Growing without workers

It finally happened.

For the first time in over 80 years, we have more jobs than workers. The numbers make the body gap an official phenomenon. An aging workforce that is not growing puts incredible pressure on the world’s economic growth. This issue will hit Wisconsin harder than most states. The shortage of new workers requires us to be smart and think differently about how we will continue to grow. It’s no longer enough to find incremental improvements. Flat workforce growth requires us to transform our approaches.

The latest workforce statistics document the body gap resulting from our falling fertility rates during the past 50 years. In 1960, the average family had 3.7 kids. Today that number is 1.9. That’s a problem because it takes a rate of 2.1 just to maintain our population. It’s also alarming that all of our workforce growth in the past 10 years came from people older than 55. These trends are not going to change in the next 20 years, and they will hit Wisconsin hard.

Start with the fact that Wisconsin is a smaller state. We have the 17th largest workforce, about one-sixth the size of California’s. In this case size matters, as similar percentage changes in the workforce generate much larger numbers in larger states.

Wisconsin also fights two other long-term trends. First, urban areas have been gaining population at the expense of rural areas for over 100 years. Wisconsin follows that trend with most of our northern counties now having a median age over 60. The second trend is the overall southern migration in the U.S. that started with the invention of air conditioning. Both of these are broad, long-established movements with little prospect of reversal.

In case you’re not depressed enough, let me fire one more at you. Wisconsin ranks in the middle tier of states in net out-migration. In fact, in almost every year of our history, Wisconsin has been a net supplier of people. One upside emerges from the gross migration statistics. We are the fifth lowest state in gross out-migration. Very few people leave Wisconsin. The state ends up in the middle of the pack because even fewer people move here: we are dead last in in-migration. The combination of these two figures creates a very stable population.

Still, we face an uphill battle to sustain economic growth because that growth results from both workforce and productivity growth. A shortage of people never before constrained our growth. There were always more than enough workers, with more on the way. In fact, we equated job growth with economic growth and saw low unemployment as a universally positive condition. Workers are now a choke point for the economy. We need to find ways to create growth that leverages the available workforce.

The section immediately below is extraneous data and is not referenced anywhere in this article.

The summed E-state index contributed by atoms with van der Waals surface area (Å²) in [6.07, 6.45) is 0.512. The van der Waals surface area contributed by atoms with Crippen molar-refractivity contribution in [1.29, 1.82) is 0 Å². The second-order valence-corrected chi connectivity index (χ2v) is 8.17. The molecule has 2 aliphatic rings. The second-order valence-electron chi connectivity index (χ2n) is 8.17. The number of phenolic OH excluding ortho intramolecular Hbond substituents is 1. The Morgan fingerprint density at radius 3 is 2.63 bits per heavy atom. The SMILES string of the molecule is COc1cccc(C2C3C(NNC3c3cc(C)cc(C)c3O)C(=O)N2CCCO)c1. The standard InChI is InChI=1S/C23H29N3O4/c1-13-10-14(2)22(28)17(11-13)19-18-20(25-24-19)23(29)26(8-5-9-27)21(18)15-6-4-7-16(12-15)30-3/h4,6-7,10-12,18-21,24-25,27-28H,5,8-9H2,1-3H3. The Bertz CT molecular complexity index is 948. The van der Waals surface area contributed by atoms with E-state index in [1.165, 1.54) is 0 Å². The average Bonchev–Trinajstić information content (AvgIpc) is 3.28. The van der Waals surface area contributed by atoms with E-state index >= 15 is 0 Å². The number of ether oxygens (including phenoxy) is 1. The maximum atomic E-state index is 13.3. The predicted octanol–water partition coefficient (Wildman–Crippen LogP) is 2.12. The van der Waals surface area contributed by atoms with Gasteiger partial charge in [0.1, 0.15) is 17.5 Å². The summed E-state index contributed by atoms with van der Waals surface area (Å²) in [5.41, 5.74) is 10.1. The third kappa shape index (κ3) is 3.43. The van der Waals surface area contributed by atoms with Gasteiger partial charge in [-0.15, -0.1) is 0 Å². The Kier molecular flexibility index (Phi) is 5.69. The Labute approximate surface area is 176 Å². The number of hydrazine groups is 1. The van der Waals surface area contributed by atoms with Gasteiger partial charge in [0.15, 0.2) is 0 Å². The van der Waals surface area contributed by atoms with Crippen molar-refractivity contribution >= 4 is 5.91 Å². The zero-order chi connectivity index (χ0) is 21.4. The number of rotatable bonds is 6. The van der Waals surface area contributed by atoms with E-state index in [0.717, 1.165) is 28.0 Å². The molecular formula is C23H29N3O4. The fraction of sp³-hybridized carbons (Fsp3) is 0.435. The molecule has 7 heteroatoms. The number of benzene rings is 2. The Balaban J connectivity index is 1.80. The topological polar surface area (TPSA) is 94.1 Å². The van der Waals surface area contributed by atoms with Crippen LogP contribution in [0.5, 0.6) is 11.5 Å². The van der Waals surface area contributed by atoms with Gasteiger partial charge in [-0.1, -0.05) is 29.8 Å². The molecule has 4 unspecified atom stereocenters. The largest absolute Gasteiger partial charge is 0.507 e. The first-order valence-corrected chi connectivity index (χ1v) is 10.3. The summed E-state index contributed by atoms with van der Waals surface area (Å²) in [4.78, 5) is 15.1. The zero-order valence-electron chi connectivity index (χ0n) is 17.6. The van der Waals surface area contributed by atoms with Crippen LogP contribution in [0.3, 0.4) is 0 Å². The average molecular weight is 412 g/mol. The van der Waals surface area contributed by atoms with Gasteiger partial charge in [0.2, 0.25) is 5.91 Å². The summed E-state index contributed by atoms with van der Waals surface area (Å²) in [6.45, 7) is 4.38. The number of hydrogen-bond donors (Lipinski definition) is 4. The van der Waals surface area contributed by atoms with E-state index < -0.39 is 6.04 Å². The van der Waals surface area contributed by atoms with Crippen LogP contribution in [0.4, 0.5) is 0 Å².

Productivity improvement is a critical factor to make more with less. Automation is certainly a part of the equation, but only a part. Most companies can make significant improvements by creating efficient and effective processes before thinking about how to deploy new technology. Transformation depends on fully engaging the best talent around techniques that make the best use of available resources, and then applying relevant technology to make those processes even more effective. That’s the most effective order — talent, techniques, and then applying technology.



The bottom line is that we all need to think about the future in new ways:

  • Companies must find ways to grow without more workers;
  • Government agencies must measure success in new ways, abandoning job growth and unemployment rates as prime success measures;
  • Other organizations must invent new approaches to catalyze change, capitalize on opportunities, and help others thrive; and
  • All of us as individuals must create strategies to stay current with technology and the skills needed to remain personally relevant.

Change continues to accelerate at exponential rates and all of us must do our part to sustain even modest economic growth.

Exponential change will push us outside our comfort zones. We like waiting for clarity to feel secure in our choices. That won’t work this time. Change is moving much too fast and any delay on our part will put us far enough behind that we may not catch up. Technology is also unevenly effective. What works in one situation may not impact others, making it necessary for every operation to explore and discover the best applications for their particular needs. This new world requires all of us to stretch, experiment, and move forward.

The choice is yours. A manufacturer in North Carolina told me, “No one is as far behind as they think they are; but if you don’t start now you will be too far behind to catch up.”

I agree!

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